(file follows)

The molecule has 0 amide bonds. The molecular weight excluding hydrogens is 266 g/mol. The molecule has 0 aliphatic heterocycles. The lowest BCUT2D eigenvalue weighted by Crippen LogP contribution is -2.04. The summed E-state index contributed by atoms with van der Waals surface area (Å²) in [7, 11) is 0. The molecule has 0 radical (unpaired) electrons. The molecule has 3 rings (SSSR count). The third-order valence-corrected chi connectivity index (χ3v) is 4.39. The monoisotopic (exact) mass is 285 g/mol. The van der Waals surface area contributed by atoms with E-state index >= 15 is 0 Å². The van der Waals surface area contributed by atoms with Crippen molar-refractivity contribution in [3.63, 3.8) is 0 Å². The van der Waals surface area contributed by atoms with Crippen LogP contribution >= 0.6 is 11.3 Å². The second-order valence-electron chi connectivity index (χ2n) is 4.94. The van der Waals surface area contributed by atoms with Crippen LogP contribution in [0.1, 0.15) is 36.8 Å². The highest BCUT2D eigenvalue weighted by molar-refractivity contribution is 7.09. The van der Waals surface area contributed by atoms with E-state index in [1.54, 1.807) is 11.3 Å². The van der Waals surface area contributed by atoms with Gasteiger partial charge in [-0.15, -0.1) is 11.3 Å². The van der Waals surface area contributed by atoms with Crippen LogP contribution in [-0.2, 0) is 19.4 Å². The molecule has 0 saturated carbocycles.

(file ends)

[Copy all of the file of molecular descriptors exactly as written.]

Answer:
The molecule has 0 amide bonds. The molecular weight excluding hydrogens is 266 g/mol. The molecule has 0 aliphatic heterocycles. The lowest BCUT2D eigenvalue weighted by Crippen LogP contribution is -2.04. The summed E-state index contributed by atoms with van der Waals surface area (Å²) in [7, 11) is 0. The molecule has 0 radical (unpaired) electrons. The molecule has 3 rings (SSSR count). The third-order valence-corrected chi connectivity index (χ3v) is 4.39. The monoisotopic (exact) mass is 285 g/mol. The van der Waals surface area contributed by atoms with E-state index >= 15 is 0 Å². The van der Waals surface area contributed by atoms with Crippen molar-refractivity contribution in [3.63, 3.8) is 0 Å². The van der Waals surface area contributed by atoms with Crippen LogP contribution >= 0.6 is 11.3 Å². The second-order valence-electron chi connectivity index (χ2n) is 4.94. The van der Waals surface area contributed by atoms with Crippen LogP contribution in [0.1, 0.15) is 36.8 Å². The highest BCUT2D eigenvalue weighted by molar-refractivity contribution is 7.09. The van der Waals surface area contributed by atoms with E-state index in [1.54, 1.807) is 11.3 Å². The van der Waals surface area contributed by atoms with Gasteiger partial charge in [-0.15, -0.1) is 11.3 Å². The van der Waals surface area contributed by atoms with Crippen LogP contribution in [-0.2, 0) is 19.4 Å². The molecule has 0 saturated carbocycles.